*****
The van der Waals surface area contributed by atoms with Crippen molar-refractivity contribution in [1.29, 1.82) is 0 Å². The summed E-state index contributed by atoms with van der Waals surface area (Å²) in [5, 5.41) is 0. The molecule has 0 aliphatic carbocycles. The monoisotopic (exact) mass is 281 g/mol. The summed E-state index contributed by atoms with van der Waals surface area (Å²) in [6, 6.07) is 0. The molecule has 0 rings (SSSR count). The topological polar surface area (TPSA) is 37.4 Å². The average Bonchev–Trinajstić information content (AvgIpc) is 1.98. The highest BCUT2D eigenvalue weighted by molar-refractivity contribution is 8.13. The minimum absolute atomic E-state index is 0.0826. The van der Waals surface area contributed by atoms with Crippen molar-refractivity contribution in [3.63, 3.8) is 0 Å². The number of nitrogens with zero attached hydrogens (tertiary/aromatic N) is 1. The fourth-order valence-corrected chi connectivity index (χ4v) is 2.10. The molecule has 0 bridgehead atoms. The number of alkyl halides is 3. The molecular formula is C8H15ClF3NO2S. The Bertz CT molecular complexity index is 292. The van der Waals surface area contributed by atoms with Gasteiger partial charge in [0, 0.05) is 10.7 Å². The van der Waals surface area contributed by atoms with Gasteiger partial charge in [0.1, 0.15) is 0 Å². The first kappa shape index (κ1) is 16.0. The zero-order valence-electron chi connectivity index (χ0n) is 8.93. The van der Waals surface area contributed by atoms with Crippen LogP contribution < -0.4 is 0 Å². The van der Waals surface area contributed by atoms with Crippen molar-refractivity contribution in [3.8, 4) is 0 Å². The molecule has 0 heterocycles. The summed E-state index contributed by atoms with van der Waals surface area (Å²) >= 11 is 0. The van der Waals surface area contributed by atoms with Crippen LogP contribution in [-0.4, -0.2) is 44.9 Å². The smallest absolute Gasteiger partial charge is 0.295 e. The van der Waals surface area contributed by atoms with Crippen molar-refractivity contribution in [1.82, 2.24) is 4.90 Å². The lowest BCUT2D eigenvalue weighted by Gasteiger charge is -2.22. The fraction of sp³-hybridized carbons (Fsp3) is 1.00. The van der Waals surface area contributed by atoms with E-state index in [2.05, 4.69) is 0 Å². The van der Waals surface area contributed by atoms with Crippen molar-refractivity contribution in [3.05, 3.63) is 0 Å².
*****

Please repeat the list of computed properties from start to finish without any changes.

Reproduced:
The van der Waals surface area contributed by atoms with Crippen molar-refractivity contribution in [1.29, 1.82) is 0 Å². The summed E-state index contributed by atoms with van der Waals surface area (Å²) in [5, 5.41) is 0. The molecule has 0 aliphatic carbocycles. The monoisotopic (exact) mass is 281 g/mol. The summed E-state index contributed by atoms with van der Waals surface area (Å²) in [6, 6.07) is 0. The molecule has 0 rings (SSSR count). The topological polar surface area (TPSA) is 37.4 Å². The average Bonchev–Trinajstić information content (AvgIpc) is 1.98. The highest BCUT2D eigenvalue weighted by molar-refractivity contribution is 8.13. The minimum absolute atomic E-state index is 0.0826. The van der Waals surface area contributed by atoms with Crippen molar-refractivity contribution in [3.63, 3.8) is 0 Å². The number of nitrogens with zero attached hydrogens (tertiary/aromatic N) is 1. The fourth-order valence-corrected chi connectivity index (χ4v) is 2.10. The molecule has 0 bridgehead atoms. The number of alkyl halides is 3. The molecular formula is C8H15ClF3NO2S. The Bertz CT molecular complexity index is 292. The van der Waals surface area contributed by atoms with Gasteiger partial charge in [0, 0.05) is 10.7 Å². The van der Waals surface area contributed by atoms with Gasteiger partial charge in [0.1, 0.15) is 0 Å². The first kappa shape index (κ1) is 16.0. The zero-order valence-electron chi connectivity index (χ0n) is 8.93. The van der Waals surface area contributed by atoms with Crippen LogP contribution < -0.4 is 0 Å². The van der Waals surface area contributed by atoms with Crippen molar-refractivity contribution in [3.8, 4) is 0 Å². The molecule has 0 heterocycles. The summed E-state index contributed by atoms with van der Waals surface area (Å²) >= 11 is 0. The van der Waals surface area contributed by atoms with Crippen LogP contribution in [-0.4, -0.2) is 44.9 Å². The smallest absolute Gasteiger partial charge is 0.295 e. The van der Waals surface area contributed by atoms with Crippen molar-refractivity contribution in [1.82, 2.24) is 4.90 Å². The lowest BCUT2D eigenvalue weighted by Gasteiger charge is -2.22. The fraction of sp³-hybridized carbons (Fsp3) is 1.00. The van der Waals surface area contributed by atoms with E-state index in [2.05, 4.69) is 0 Å². The van der Waals surface area contributed by atoms with Crippen molar-refractivity contribution in [3.05, 3.63) is 0 Å².